A sermon delivered in the North Broad Street Presbyterian Church, Sunday Morning, April 28 1861,
Rev. E. E. Adams.
Published by Request.
Government and Rebellion.
An evil man seeketh only rebellion; therefore
a cruel messenger shall be
sent against him.—Prov. xvii. 11.
We have in these words this plain announcement—that Rebellion is a crime, and shall be visited with terrible judgment. Solomon here speaks his own convictions; God declares his thought, and utters his sanction of law. This is also the expression of natural conscience,—vindicating in our breast the Divine procedure, when the majesty of insulted government is asserted, and penalty applied.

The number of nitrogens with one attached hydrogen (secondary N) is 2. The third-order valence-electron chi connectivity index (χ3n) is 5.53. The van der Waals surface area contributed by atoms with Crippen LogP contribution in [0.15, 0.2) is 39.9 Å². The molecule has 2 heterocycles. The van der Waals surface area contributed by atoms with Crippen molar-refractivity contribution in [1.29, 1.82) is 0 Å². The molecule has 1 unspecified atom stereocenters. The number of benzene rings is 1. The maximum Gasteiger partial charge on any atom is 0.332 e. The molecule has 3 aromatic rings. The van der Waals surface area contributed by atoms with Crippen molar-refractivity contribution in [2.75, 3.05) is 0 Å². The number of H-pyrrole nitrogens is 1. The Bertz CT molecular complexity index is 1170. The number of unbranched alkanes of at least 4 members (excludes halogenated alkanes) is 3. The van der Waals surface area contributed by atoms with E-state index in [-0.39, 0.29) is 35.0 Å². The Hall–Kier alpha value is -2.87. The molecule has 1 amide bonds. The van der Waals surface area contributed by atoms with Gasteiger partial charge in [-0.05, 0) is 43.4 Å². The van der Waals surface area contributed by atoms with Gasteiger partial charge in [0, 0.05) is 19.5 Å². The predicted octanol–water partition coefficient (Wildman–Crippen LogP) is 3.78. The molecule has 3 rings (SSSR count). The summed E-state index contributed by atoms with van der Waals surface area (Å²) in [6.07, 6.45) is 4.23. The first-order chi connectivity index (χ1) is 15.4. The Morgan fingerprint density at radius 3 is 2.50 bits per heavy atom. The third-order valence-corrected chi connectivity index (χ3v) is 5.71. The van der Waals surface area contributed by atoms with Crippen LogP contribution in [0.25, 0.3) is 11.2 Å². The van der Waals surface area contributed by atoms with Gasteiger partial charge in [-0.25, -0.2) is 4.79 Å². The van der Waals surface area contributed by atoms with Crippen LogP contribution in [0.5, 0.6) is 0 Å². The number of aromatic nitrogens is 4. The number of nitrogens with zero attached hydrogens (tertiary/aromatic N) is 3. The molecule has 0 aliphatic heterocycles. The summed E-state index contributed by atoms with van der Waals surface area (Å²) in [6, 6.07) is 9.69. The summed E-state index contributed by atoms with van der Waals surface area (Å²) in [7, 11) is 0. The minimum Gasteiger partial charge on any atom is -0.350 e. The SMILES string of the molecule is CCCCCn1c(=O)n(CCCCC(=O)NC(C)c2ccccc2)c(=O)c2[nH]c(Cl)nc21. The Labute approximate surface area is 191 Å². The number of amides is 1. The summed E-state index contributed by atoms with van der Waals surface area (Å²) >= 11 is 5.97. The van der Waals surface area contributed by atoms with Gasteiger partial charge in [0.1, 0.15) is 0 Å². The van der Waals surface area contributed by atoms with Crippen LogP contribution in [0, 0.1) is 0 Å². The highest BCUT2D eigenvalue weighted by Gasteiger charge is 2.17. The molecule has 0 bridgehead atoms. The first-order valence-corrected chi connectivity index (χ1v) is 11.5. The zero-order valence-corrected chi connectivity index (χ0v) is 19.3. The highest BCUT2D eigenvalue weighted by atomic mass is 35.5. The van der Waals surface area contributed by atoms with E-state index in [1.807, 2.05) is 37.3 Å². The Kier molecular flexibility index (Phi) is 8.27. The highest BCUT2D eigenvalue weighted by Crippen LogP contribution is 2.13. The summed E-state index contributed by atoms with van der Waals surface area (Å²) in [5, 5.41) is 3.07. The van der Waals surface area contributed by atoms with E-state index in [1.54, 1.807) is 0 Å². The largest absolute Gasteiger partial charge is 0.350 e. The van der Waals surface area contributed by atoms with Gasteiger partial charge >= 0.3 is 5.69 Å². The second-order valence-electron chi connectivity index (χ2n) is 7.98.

God never overlooks rebellion against his throne—never pardons the rebel until he repent and submit. God does not command us to forgive our offending fellow-men, unless they repent. “If thy brother trespass against thee seven times in a day, and seven times in a day turn to thee, saying, I repent, thou shalt forgive him.” God is in a forgiving attitude; so ought we to be. But he does not express forgiveness until the rebel expresses penitence; neither are we under obligation to pronounce an enemy forgiven until he signify his compunction and sorrow, and desist from his injurious conduct. If my child rebel against my law and my rightful discipline, I am not allowed by the spirit of love to pursue him with vengeance; neither am I bound by the law of God to release him from the penalty of his sin, until he shall have exhibited signs of submission, of sorrow, and of obedience. I may pity him, and cherish toward him the spirit of forgiveness; but for his own sake, for the order of the household, and on account of my innate sense of justice, I must not pronounce his acquittal, nor declare the controversy ended, until he shall have satisfied my governmental authority, and the sentiment of justice which both his own conscience and mine, constitutionally, and therefore by necessity, cherish. And I do not see that Government can safely pardon a rebel against its statutes, its honor and its common brotherhood, until his rebellion cease; until he bow to law, confess his crime, and signify his sorrow. I speak not of oppressive government, of iniquitous law; but of good government, of statutes healthful, humane, equal. Although in the former case rebellion cannot be justified until every constitutional measure has been resorted to for redress,—then, if redress be not given, the voice of the people in all representative governments may legally change oppressive for just laws, and oppressors for rulers who shall regard the popular will. And in despotisms, when the people have the power to redress their wrongs, and to enter on a career of development in mind and morals, in the arts of civilization,—when